In 1957, University of Minnesota alumnus and Medtronic co-founder Earl Bakken sparked a revolution in medicine when he invented the world’s first wearable cardiac pacemaker. That invention changed the face of medicine and foretold the rise of a booming medical device industry.
Today, Robert Patterson, emeritus professor of medicine, is improving on the pacemaker, which is now the size of two silver dollars. Patterson invented an implantable component that continuously monitors the heart for signs of early pulmonary edema and atrial fibrillation.
The monitor would give early warning of cardiac problems and enable patients to seek medical attention prior to a life-threatening event. The patented design requires minimal hardware and software changes to current implantable devices, potentially saving costs as well as saving lives.
Implantable medical device with inter-atrial block monitoring
Inventors: Robert Patterson, Andrew Belalcazar
The road from research to commercialization can be a long one, and obtaining a patent on intellectual property is a key milestone along the way. Congrats to Patterson and other U of M faculty, students and colleagues who were issued patents this quarter (see partial list below).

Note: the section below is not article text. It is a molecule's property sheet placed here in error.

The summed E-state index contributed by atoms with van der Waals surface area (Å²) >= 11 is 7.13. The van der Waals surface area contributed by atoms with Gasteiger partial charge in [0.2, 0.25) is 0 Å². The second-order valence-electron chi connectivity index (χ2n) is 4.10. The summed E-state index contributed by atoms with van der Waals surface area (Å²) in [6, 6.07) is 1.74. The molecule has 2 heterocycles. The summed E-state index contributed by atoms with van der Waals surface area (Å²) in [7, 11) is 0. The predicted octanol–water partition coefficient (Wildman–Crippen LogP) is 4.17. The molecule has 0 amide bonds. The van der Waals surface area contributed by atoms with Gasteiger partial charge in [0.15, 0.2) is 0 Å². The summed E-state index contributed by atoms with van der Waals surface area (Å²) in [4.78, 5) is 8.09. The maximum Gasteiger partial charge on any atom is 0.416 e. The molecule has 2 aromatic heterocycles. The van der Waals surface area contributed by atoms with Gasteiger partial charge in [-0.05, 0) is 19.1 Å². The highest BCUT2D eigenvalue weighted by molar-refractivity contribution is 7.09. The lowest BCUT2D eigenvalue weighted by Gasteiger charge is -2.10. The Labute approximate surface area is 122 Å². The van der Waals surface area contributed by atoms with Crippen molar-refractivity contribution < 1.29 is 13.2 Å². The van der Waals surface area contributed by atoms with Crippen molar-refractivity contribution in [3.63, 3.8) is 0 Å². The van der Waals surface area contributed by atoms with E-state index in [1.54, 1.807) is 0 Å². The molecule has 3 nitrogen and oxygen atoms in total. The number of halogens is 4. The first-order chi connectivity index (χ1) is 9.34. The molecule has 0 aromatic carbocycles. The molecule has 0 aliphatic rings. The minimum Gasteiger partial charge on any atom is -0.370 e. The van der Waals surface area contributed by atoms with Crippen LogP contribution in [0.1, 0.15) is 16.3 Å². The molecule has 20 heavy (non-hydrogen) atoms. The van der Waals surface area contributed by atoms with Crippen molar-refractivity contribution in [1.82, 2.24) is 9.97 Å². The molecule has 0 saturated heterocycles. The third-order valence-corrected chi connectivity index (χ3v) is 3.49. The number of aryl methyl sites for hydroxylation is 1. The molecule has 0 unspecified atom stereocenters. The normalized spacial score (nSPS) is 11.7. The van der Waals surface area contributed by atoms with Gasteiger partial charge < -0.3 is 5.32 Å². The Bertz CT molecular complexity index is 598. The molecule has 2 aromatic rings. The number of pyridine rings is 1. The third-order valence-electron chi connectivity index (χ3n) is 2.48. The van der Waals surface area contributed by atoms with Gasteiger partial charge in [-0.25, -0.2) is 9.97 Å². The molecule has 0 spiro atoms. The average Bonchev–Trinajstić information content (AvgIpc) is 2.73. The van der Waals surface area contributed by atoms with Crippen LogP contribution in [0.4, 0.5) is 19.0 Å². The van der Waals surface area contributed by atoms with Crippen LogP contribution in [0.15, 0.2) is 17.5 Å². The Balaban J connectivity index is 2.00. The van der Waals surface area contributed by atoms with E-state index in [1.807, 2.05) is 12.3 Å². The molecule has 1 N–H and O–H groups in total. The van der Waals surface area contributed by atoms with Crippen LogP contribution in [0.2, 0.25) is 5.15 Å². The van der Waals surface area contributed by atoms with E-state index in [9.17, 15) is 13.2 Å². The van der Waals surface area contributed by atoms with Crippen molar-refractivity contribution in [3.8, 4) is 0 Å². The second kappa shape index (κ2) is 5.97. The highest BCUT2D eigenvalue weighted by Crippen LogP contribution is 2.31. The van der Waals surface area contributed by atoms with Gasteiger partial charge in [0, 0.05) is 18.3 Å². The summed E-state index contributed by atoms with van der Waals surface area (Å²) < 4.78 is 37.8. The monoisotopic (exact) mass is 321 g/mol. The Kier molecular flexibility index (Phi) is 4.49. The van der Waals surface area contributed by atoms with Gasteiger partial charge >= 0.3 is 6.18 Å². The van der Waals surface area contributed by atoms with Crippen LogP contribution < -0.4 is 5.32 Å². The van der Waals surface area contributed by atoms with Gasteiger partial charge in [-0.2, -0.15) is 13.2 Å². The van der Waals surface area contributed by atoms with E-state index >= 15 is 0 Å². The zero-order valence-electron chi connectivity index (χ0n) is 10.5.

Growth of low dislocation density Group-III nitrides and related thin-film structures
Inventors: Philip Cohen, Bentao Cui
IRF-5 haplotypes in systemic lupus erythematosus
Inventors: Timothy Behrens, Robert Graham, David Altshuler
Crowd counting and monitoring
Inventors: Prahlad Kilambi, Osama Masoud, Nikolaos Papanikolopoulos
Open-ended control circuit for electrical apparatus
Inventors: Ned Mohan, Krushna Mohapatra
Spatial-temporal multi-resolution image sensor with adaptive frame rates for tracking movement in a region of interest
Inventors: Jaehyuk Choi, Euisik Yoon
Error detection and correction using error pattern correcting codes
Inventors: Jaekyun Moon, Jihoon Park